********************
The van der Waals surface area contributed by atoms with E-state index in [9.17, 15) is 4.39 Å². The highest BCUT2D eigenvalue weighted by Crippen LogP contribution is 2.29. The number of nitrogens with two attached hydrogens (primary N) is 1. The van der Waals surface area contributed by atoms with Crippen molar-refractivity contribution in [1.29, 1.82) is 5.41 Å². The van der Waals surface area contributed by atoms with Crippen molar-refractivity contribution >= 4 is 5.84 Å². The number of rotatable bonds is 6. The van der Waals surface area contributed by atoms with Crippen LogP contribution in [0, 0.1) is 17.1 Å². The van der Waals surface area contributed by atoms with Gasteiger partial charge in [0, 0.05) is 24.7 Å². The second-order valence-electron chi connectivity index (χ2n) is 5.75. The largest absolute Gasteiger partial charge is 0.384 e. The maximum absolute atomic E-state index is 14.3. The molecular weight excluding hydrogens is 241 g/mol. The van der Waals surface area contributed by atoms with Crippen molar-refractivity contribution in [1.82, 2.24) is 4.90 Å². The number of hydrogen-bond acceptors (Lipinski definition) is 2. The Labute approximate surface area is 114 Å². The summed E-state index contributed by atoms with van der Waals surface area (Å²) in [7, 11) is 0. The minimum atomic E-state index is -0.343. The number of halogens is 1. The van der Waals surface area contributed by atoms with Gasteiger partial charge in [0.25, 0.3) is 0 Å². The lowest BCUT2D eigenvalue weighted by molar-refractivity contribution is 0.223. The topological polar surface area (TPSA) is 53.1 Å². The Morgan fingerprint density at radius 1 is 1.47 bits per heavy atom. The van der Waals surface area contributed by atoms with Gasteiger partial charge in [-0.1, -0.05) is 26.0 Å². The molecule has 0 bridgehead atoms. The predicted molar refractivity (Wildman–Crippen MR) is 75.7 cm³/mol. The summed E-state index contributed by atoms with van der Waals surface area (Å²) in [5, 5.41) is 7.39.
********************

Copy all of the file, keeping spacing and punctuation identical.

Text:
The van der Waals surface area contributed by atoms with E-state index in [9.17, 15) is 4.39 Å². The highest BCUT2D eigenvalue weighted by Crippen LogP contribution is 2.29. The number of nitrogens with two attached hydrogens (primary N) is 1. The van der Waals surface area contributed by atoms with Crippen molar-refractivity contribution in [1.29, 1.82) is 5.41 Å². The van der Waals surface area contributed by atoms with Crippen molar-refractivity contribution >= 4 is 5.84 Å². The number of rotatable bonds is 6. The van der Waals surface area contributed by atoms with Crippen LogP contribution in [0, 0.1) is 17.1 Å². The van der Waals surface area contributed by atoms with Gasteiger partial charge in [0, 0.05) is 24.7 Å². The second-order valence-electron chi connectivity index (χ2n) is 5.75. The largest absolute Gasteiger partial charge is 0.384 e. The maximum absolute atomic E-state index is 14.3. The molecular weight excluding hydrogens is 241 g/mol. The van der Waals surface area contributed by atoms with Crippen molar-refractivity contribution in [1.82, 2.24) is 4.90 Å². The number of hydrogen-bond acceptors (Lipinski definition) is 2. The Labute approximate surface area is 114 Å². The summed E-state index contributed by atoms with van der Waals surface area (Å²) in [7, 11) is 0. The minimum atomic E-state index is -0.343. The number of halogens is 1. The van der Waals surface area contributed by atoms with Gasteiger partial charge in [0.25, 0.3) is 0 Å². The lowest BCUT2D eigenvalue weighted by molar-refractivity contribution is 0.223. The topological polar surface area (TPSA) is 53.1 Å². The Morgan fingerprint density at radius 1 is 1.47 bits per heavy atom. The van der Waals surface area contributed by atoms with Gasteiger partial charge in [-0.1, -0.05) is 26.0 Å². The molecule has 0 bridgehead atoms. The predicted molar refractivity (Wildman–Crippen MR) is 75.7 cm³/mol. The summed E-state index contributed by atoms with van der Waals surface area (Å²) in [5, 5.41) is 7.39.